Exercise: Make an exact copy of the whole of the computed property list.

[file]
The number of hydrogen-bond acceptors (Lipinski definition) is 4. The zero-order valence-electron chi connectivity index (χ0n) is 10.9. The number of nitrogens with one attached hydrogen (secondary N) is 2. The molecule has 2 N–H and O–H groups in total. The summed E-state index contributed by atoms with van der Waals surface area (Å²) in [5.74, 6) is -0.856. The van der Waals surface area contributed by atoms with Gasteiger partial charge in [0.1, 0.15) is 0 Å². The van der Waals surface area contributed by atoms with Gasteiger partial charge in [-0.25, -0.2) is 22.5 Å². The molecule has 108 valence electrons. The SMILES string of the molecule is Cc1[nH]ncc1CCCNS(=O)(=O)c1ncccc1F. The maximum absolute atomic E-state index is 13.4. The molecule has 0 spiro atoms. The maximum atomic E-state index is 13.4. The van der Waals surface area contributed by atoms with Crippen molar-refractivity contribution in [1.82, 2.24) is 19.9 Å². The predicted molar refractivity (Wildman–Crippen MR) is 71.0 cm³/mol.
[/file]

The number of hydrogen-bond acceptors (Lipinski definition) is 4. The zero-order valence-electron chi connectivity index (χ0n) is 10.9. The number of nitrogens with one attached hydrogen (secondary N) is 2. The molecule has 2 N–H and O–H groups in total. The summed E-state index contributed by atoms with van der Waals surface area (Å²) in [5.74, 6) is -0.856. The van der Waals surface area contributed by atoms with Gasteiger partial charge in [0.1, 0.15) is 0 Å². The van der Waals surface area contributed by atoms with Gasteiger partial charge in [-0.25, -0.2) is 22.5 Å². The molecule has 108 valence electrons. The SMILES string of the molecule is Cc1[nH]ncc1CCCNS(=O)(=O)c1ncccc1F. The maximum absolute atomic E-state index is 13.4. The molecule has 0 spiro atoms. The maximum atomic E-state index is 13.4. The van der Waals surface area contributed by atoms with Crippen molar-refractivity contribution in [1.82, 2.24) is 19.9 Å². The predicted molar refractivity (Wildman–Crippen MR) is 71.0 cm³/mol.